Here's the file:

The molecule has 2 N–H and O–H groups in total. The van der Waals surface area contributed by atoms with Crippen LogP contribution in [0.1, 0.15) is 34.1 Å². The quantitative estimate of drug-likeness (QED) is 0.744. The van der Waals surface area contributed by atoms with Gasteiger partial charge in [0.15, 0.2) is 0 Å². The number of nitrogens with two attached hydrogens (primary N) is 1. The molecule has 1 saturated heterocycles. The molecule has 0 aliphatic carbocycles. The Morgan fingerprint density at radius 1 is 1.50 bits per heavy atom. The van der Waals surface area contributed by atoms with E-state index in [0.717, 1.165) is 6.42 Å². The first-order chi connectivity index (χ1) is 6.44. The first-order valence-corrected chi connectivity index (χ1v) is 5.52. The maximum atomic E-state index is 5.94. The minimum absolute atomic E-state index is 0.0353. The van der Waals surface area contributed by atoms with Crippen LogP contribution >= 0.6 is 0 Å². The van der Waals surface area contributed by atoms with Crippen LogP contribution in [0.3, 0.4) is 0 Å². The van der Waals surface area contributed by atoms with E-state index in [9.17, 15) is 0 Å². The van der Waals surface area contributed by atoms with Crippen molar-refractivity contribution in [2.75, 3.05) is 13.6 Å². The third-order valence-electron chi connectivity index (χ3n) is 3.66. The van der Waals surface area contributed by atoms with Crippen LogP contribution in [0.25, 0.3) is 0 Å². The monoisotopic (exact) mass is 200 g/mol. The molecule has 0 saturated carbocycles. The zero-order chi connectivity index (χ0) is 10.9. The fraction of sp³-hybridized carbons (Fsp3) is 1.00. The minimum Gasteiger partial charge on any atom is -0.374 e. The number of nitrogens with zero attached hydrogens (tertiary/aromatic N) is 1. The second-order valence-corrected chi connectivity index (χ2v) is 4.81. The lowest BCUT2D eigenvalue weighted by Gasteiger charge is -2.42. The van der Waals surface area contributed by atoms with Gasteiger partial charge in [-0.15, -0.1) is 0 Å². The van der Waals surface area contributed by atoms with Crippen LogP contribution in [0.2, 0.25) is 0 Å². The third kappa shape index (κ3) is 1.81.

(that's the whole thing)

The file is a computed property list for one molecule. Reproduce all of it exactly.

The molecule has 2 N–H and O–H groups in total. The van der Waals surface area contributed by atoms with Crippen LogP contribution in [0.1, 0.15) is 34.1 Å². The quantitative estimate of drug-likeness (QED) is 0.744. The van der Waals surface area contributed by atoms with Gasteiger partial charge in [0.15, 0.2) is 0 Å². The number of nitrogens with two attached hydrogens (primary N) is 1. The molecule has 1 saturated heterocycles. The molecule has 0 aliphatic carbocycles. The Morgan fingerprint density at radius 1 is 1.50 bits per heavy atom. The van der Waals surface area contributed by atoms with E-state index in [0.717, 1.165) is 6.42 Å². The first-order chi connectivity index (χ1) is 6.44. The first-order valence-corrected chi connectivity index (χ1v) is 5.52. The maximum atomic E-state index is 5.94. The minimum absolute atomic E-state index is 0.0353. The van der Waals surface area contributed by atoms with Crippen LogP contribution >= 0.6 is 0 Å². The van der Waals surface area contributed by atoms with Crippen LogP contribution in [0.3, 0.4) is 0 Å². The van der Waals surface area contributed by atoms with E-state index in [9.17, 15) is 0 Å². The van der Waals surface area contributed by atoms with Crippen molar-refractivity contribution in [2.75, 3.05) is 13.6 Å². The third-order valence-electron chi connectivity index (χ3n) is 3.66. The van der Waals surface area contributed by atoms with Crippen LogP contribution in [0.25, 0.3) is 0 Å². The monoisotopic (exact) mass is 200 g/mol. The molecule has 0 saturated carbocycles. The zero-order chi connectivity index (χ0) is 10.9. The fraction of sp³-hybridized carbons (Fsp3) is 1.00. The minimum Gasteiger partial charge on any atom is -0.374 e. The number of nitrogens with zero attached hydrogens (tertiary/aromatic N) is 1. The second-order valence-corrected chi connectivity index (χ2v) is 4.81. The lowest BCUT2D eigenvalue weighted by Gasteiger charge is -2.42. The van der Waals surface area contributed by atoms with Gasteiger partial charge in [-0.15, -0.1) is 0 Å². The van der Waals surface area contributed by atoms with Crippen LogP contribution in [0.2, 0.25) is 0 Å². The third kappa shape index (κ3) is 1.81.